‘Two garda up a tree - what are they looking for?’
It was the summer of 2006 and the Kelly siblings were still alive. Christy was seated on a quilted, two-seater sofa with a box accordion on his knees. His elder sister Nellie armed us with tea and currant bread. ‘Never mind about the garda’, she said ‘and pass the sugar over to the gentleman’.
Down at the Day Care Centre in Nenagh, Nellie and Christy were held in the highest esteem. ‘We called Nellie the resident singer,’ says Ann Healy, who runs the centre today. She certainly sang with considerable verve for a lady of her diminutive proportions. ‘I’m only four foot tall,’ she said, ‘but there’s good goods in small parcels and when they’re lost, they’re hard to find.’ The mantelpiece in her bedroom was awash with singing trophies and gongs. A photograph of herself and Bertie Ahern held pride of place.
While we drank our tea, Nellie treated us to some of her repertoire, delivering Foster and Allen’s finest with a confident, spine-tingling tremble. ‘Time from me passes on and I’m growing old, a lifetime nearly gone … but warm is your hand in mine, feeble with ageless time, the light of love still shines, after all these years’.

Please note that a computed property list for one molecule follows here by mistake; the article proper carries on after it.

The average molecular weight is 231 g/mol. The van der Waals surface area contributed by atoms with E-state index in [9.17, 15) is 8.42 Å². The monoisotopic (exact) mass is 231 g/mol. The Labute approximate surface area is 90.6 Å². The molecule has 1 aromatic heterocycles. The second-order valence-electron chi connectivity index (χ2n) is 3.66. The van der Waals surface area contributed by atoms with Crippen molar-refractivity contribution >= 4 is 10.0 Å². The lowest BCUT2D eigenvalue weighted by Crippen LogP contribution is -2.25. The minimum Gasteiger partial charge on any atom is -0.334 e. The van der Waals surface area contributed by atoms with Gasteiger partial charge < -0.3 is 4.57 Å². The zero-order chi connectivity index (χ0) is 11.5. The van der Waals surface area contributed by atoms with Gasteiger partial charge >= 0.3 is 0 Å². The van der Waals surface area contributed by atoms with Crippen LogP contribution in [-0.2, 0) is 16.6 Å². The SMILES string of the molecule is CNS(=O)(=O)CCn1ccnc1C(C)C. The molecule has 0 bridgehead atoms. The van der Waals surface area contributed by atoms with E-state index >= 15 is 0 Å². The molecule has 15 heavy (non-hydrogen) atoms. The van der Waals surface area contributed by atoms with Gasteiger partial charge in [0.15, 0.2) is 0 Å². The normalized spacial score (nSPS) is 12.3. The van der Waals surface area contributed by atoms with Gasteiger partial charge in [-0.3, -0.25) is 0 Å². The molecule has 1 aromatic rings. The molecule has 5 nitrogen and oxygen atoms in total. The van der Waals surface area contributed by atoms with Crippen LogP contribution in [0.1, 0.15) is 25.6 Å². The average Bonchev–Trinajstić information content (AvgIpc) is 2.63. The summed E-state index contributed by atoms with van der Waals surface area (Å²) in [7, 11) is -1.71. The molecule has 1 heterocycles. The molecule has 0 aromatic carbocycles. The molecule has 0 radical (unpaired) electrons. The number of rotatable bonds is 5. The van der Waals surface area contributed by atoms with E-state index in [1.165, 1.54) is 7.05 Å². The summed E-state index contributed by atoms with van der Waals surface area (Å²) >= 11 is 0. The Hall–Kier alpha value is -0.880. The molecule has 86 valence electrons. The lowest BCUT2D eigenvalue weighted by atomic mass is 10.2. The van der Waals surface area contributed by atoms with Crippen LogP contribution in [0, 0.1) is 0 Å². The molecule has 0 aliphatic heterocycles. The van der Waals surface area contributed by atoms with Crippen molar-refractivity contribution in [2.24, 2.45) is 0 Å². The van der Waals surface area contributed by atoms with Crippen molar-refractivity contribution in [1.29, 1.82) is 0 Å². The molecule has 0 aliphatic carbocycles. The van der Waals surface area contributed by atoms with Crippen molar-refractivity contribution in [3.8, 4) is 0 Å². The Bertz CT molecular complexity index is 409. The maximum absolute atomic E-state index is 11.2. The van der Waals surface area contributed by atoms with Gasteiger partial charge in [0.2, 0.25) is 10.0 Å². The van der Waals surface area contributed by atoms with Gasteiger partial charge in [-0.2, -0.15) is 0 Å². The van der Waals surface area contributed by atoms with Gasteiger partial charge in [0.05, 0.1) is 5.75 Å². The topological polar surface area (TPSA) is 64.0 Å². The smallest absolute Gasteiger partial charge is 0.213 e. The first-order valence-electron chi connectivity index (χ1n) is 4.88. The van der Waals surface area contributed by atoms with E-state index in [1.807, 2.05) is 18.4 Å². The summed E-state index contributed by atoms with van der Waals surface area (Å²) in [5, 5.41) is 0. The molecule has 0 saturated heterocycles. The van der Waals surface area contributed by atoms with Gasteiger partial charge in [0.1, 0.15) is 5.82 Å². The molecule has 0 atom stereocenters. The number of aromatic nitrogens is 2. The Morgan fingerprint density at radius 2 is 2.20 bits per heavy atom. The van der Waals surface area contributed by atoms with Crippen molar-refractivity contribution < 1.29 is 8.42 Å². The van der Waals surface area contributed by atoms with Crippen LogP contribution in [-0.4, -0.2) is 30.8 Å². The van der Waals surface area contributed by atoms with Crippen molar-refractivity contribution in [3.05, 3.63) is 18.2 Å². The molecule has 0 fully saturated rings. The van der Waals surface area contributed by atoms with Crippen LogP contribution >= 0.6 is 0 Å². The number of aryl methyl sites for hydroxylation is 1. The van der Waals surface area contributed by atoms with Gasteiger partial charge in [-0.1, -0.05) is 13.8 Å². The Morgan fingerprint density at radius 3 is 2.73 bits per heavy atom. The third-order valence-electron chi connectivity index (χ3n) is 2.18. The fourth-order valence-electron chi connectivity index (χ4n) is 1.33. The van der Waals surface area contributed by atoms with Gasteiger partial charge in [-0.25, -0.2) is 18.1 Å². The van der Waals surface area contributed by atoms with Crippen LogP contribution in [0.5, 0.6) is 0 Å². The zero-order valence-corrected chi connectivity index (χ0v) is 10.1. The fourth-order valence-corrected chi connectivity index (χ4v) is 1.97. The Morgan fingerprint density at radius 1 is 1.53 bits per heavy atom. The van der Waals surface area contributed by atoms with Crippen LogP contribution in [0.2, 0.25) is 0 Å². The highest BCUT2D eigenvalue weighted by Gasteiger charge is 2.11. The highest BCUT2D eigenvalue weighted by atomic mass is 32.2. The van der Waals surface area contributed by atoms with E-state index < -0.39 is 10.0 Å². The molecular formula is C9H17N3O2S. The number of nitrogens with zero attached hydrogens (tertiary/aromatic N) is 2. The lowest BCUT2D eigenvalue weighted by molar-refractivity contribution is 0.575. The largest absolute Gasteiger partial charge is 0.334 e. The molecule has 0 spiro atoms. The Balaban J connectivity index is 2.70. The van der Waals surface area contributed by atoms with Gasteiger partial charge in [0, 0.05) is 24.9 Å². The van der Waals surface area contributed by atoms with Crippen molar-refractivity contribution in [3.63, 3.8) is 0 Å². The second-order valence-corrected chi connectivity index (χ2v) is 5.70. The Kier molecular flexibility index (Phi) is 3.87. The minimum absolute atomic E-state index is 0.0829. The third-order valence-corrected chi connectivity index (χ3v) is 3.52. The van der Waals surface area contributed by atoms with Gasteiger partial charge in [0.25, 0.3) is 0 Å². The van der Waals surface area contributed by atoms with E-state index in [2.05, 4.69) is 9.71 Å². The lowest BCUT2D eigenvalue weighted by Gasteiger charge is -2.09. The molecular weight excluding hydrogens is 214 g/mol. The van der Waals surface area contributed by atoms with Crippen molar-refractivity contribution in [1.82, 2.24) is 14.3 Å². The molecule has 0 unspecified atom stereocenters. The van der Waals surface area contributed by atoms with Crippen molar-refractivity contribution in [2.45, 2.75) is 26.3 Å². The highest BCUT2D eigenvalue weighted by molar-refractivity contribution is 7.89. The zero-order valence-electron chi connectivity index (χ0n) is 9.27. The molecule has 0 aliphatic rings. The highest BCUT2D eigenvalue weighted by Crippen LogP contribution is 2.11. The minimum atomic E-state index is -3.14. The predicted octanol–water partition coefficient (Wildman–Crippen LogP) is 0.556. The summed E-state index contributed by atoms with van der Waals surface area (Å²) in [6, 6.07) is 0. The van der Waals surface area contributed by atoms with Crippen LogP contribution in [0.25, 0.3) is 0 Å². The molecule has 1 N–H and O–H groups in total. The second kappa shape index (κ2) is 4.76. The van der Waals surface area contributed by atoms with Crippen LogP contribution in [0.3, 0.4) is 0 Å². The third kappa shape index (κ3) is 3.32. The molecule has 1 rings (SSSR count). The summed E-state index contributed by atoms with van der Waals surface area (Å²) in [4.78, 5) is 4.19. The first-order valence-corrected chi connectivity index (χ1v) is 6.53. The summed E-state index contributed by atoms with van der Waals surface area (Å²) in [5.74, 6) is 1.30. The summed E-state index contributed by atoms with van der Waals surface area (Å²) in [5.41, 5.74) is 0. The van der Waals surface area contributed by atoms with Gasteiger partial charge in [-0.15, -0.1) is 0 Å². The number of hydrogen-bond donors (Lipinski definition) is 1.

The Kellys’ father was a council worker from Thurles. Their mother worked part-time, picking potatoes on farms outside the town during the season. For sixty-four years, the family lived at St Joseph’s Park in Nenagh. In 2003, Nellie and Christy moved to a bungalow on Annbrook Heights, which suited them much better as by then they both had difficulty walking.
Nellie went to England when she was nineteen and found a job as a housemaid. The future was not particularly wide but it was at least open. Like many of her generation, Nellie never married simply because she felt obliged to look after her own family, particularly when her parents and Christy became ill. She sailed home from England in the early 1950s and remained in Nenagh for the rest of her life. ‘I never regretted it,’ she said. ‘I never grumbled and I never answered my mother or father back in my life.’
Born in 1933, Christy was the youngest of her four brothers; his twin perished in the cot. He was a well-known character in Nenagh, with his accordion and an enormous arsenal of jokes at the ready. When I prodded him for an answer as to what the garda were looking for in the tree, he replied with comic stoicism: ‘The special branch of course’. He then took up his squeezy box and performed ‘Goodbye Johnny Dear’. He maintained that whenever he played the Irish national anthem, his dog would finish the tune with a howl.
In 1938, Christy was involved in an accident that paralysed part of his brain. As he said, ‘I took a knock when I was five – it makes me feel giddy.’ His words were quiet and humble, almost apologetic.
Nellie treated her kid brother with bossy devotion. While he packed up his squeezy box, she whispered to us: ‘He’s so good to me! He always has the tea waiting for me when I come home.’